Configuring TLS Encryption for Cloudera Manager

When you configure authentication and authorization on a cluster, Cloudera Manager Server sends sensitive information over the network to cluster hosts, such as Kerberos keytabs and configuration files that contain passwords. To secure this transfer, you must configure TLS encryption between Cloudera Manager Server and all cluster hosts.

TLS encryption is also used to secure client connections to the Cloudera Manager Admin Interface, using HTTPS.

Cloudera Manager also supports TLS authentication. Without certificate authentication, a malicious user can add a host to Cloudera Manager by installing the Cloudera Manager Agent software and configuring it to communicate with Cloudera Manager Server. To prevent this, you must install certificates on each agent host and configure Cloudera Manager Server to trust those certificates.

This guide shows how to configure and enable TLS encryption and certificate authentication for Cloudera Manager. The provided examples use an internal certificate authority (CA) to sign all TLS certificates, so this guide also shows you how to establish trust with the CA. (For certificates signed by a trusted public CA, establishing trust is not necessary, because the Java Development Kit (JDK) already trusts them.)

Generate TLS Certificates

The following procedure assumes that an internal certificate authority (CA) is used, and shows how to establish trust for that internal CA. If you are using a trusted public CA (such as Symantec, GeoTrust, Comodo, and others), you do not need to explicitly establish trust for the issued certificates, unless you are using an older JDK and a newer public CA. Older JDKs might not trust newer public CAs by default.

On Each Cluster Host:

Complete the following procedure on each cluster host, including the Cloudera Manager Server host.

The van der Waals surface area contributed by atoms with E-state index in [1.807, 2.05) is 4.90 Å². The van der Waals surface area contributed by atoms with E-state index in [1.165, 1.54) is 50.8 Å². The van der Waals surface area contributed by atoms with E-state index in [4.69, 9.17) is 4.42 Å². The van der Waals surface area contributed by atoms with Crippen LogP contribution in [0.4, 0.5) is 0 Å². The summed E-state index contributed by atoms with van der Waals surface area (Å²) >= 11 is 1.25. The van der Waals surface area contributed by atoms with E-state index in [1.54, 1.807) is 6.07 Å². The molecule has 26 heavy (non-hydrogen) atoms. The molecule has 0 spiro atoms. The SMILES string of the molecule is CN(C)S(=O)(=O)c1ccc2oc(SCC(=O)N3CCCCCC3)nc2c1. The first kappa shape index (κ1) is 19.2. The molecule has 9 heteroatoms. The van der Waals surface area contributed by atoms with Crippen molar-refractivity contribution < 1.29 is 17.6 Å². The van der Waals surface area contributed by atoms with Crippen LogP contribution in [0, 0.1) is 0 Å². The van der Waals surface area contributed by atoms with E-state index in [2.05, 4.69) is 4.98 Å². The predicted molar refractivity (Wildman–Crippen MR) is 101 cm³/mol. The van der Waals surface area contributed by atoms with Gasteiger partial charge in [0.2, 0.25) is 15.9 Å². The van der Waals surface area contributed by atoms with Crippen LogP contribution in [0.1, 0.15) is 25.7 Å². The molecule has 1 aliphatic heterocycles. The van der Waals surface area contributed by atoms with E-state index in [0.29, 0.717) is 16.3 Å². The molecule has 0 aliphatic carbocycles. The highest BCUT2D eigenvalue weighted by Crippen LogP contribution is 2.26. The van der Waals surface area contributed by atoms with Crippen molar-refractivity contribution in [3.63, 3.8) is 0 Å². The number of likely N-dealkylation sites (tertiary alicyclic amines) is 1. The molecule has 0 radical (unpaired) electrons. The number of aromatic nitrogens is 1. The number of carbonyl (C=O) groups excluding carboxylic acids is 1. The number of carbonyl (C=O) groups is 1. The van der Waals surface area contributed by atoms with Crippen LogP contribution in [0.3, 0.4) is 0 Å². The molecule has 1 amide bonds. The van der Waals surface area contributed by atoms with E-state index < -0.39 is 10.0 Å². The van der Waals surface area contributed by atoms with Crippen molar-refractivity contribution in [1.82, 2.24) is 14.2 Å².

1. Configure your environment to set JAVA_HOME to the Oracle JDK. For example:
    export JAVA_HOME=/usr/java/jdk1.8.0_141-cloudera
    If you log out of the host before completing this procedure, make sure to set JAVA_HOME again when you log in to complete the steps.
  2. Create the /opt/cloudera/security/pki directory:
    sudo mkdir -p /opt/cloudera/security/pki
    If you choose to use a different directory, make sure you use the same directory on all cluster hosts to simplify management and maintenance.
  3. Use the keytool utility to generate a Java keystore and certificate signing request (CSR). Replace the OU, O, L, ST, and C entries with the values for your environment. When prompted, use the same password for the keystore password and key password. Cloudera Manager does not support using different passwords for the key and keystore.
    $JAVA_HOME/bin/keytool -genkeypair -alias $(hostname -f) -keyalg RSA -keystore /opt/cloudera/security/pki/$(hostname -f).jks -keysize 2048 -dname "CN=$(hostname -f),OU=Engineering,O=Cloudera,L=Palo Alto,ST=California,C=US" -ext san=dns:$(hostname -f)
    $JAVA_HOME/bin/keytool -certreq -alias $(hostname -f) -keystore /opt/cloudera/security/pki/$(hostname -f).jks -file /opt/cloudera/security/pki/$(hostname -f).csr -ext san=dns:$(hostname -f)
  4. Submit the CSR files (for example, cm01.example.com.csr) to your certificate authority to obtain a server certificate.

    For security purposes, many commercial CAs ignore requested extensions in a CSR. Make sure that you inform the CA that you require certificates with both server and client authentication options.

    If possible, obtain the certificate in PEM (Base64 ASCII) format. The certificate file is in PEM format if it looks similar to this (some lines omitted):
    -----BEGIN CERTIFICATE-----
    MIIDAzCCAesCAQAwgY0xCzAJBgNVBAYTAlVTMRMwEQYDVQQIEwpDYWxpZm9ybmlh
    MRIwEAYDVQQHEwlQYWxvIEFsdG8xETAPBgNVBAoTCENsb3VkZXJhMRQwEgYDVQQL
    …
    tudY0C32LjGjWOg5ALliN9Oy1u2xRKGAVfapbzAZ2rchtlCZc7mtaT6BXgW8S+Db
    0HhuObn1/8TL4Ho9G+KlJB3MWik2oEbOvQt0rBidMr9qaNX86m0i7pouXZelZ5c5
    UnDPtrhW6A==
    -----END CERTIFICATE-----

    If your issued certificate is in binary (DER) format, convert it to PEM format.

  5. After you have received the signed certificate, copy the signed certificate to the following location:
    /opt/cloudera/security/pki/$(hostname -f).pem
  6. Inspect the signed certificate to verify that both server and client authentication options are present:
    openssl x509 -in /opt/cloudera/security/pki/$(hostname -f).pem -noout -text

    Look for output similar to the following:

    X509v3 Subject Alternative Name:
    DNS:your.hosts.name.com
    If the certificate does not have the DNS field, re-submit the CSR to the CA, and request that they generate a certificate that keeps the Subject Alternative Name field intact.

    If the certificate does not have both TLS Web Server Authentication and TLS Web Client Authentication listed in the X509v3 Extended Key Usage section, re-submit the CSR to the CA, and request that they generate a certificate that can be used for both server and client authentication.